“It’s okay. No one in our family is a good test taker.” While I’m sure such a comment is intended to lower the pressure on your child and give them “an out,” it isn’t exactly a vote of confidence, and negative expectations can easily affect kids’ confidence.

What to say instead: “As a family, we know firsthand that these tests aren’t a very good measure of what people can do. While we’d love them to do well on these tests, we know it isn’t necessary.” Which is true. Just Google “test-optional,” of which I am a big fan.

“It’s not that big of a deal. Scores don’t really matter. Who cares if you bombed the PSAT?” Objectively, true. Subjectively, scores can carry a lot more weight in the minds of teens. While parents may try to soothe kids with the latest facts about college admissions, logic doesn’t calm hard emotions. Feeling understood does.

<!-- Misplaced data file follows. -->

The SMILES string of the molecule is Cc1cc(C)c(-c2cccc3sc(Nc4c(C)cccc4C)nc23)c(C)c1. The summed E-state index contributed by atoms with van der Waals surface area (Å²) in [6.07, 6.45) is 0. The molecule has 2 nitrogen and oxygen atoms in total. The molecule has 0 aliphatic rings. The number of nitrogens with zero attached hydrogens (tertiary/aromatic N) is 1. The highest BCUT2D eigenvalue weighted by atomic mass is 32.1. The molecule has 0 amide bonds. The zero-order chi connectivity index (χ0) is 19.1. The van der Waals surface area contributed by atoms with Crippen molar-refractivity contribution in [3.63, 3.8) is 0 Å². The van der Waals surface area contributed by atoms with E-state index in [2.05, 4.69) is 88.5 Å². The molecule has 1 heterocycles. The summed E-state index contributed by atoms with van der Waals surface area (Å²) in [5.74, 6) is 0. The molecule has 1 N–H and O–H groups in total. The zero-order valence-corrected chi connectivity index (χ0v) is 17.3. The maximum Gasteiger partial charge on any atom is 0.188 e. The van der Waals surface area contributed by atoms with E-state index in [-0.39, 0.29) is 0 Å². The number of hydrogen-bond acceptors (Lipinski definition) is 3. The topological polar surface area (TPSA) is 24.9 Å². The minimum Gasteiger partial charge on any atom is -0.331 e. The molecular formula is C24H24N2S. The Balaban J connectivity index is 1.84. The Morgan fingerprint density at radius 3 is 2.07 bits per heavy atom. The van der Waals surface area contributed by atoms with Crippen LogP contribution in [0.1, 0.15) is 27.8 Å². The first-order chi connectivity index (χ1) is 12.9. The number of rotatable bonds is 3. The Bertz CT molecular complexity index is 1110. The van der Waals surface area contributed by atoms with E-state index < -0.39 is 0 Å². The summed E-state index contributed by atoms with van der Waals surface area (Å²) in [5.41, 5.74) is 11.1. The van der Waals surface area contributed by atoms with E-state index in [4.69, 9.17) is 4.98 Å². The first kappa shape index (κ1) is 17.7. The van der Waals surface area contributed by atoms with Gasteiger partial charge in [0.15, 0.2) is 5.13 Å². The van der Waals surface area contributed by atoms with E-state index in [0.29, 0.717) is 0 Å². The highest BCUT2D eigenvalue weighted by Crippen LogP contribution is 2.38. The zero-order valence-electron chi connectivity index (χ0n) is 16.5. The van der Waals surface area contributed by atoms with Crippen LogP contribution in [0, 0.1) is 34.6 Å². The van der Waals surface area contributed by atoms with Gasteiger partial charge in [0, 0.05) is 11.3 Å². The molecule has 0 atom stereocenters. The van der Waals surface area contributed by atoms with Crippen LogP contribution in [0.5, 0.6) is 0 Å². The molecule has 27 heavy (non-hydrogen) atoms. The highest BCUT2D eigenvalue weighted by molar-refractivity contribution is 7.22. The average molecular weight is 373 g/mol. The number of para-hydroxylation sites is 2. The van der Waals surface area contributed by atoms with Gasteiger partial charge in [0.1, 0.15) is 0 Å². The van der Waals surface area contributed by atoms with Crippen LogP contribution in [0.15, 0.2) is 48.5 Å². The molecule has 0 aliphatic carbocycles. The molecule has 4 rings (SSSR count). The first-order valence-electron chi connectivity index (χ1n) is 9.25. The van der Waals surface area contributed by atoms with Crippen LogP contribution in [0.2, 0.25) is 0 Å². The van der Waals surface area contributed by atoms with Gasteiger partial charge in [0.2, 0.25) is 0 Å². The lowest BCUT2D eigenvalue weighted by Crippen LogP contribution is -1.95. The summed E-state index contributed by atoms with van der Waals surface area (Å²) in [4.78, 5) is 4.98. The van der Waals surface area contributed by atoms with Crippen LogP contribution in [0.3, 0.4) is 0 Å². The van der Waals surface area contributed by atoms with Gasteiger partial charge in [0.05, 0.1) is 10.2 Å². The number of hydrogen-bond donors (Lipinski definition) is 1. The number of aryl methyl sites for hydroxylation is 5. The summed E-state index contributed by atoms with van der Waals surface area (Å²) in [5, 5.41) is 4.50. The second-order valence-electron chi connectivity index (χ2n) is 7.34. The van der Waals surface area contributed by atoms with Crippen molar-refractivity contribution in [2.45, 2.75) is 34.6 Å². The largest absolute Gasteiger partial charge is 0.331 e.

What to say instead: “I can understand why you’re upset. I would be too if I cared a lot about this test, tried really hard and felt like I bombed it.” In the end, sharing hard feelings brings us closer to our kids, which also creates opportunities to help.

“We don’t care how you do, as long as you do your best.” Although parents are trying to communicate caring and respect for the child, they’re still setting an impossible standard that invites a character judgment — and can make the kid feel guilty if they don’t give their full effort, creating pressure parents were trying to decrease. And, if we’re honest, most of us do not do our best in every situation.

What to say instead: “I love you, no matter how you do, or how hard you work” lowers pressure and stress and lets kids know their parents are on their side and have their back, making it easier to charge into battle, work hard, and know that , if they get licked, they have a safe base to retreat to, to regroup, and, if they want, to try again.

If kids decide to test, ideally they’ll prepare well and do well. The words in kids’ heads are often from their parents and make a real difference. Let’s make those words of confidence, approval and support, messages that will linger long after (and matter much more) than test scores.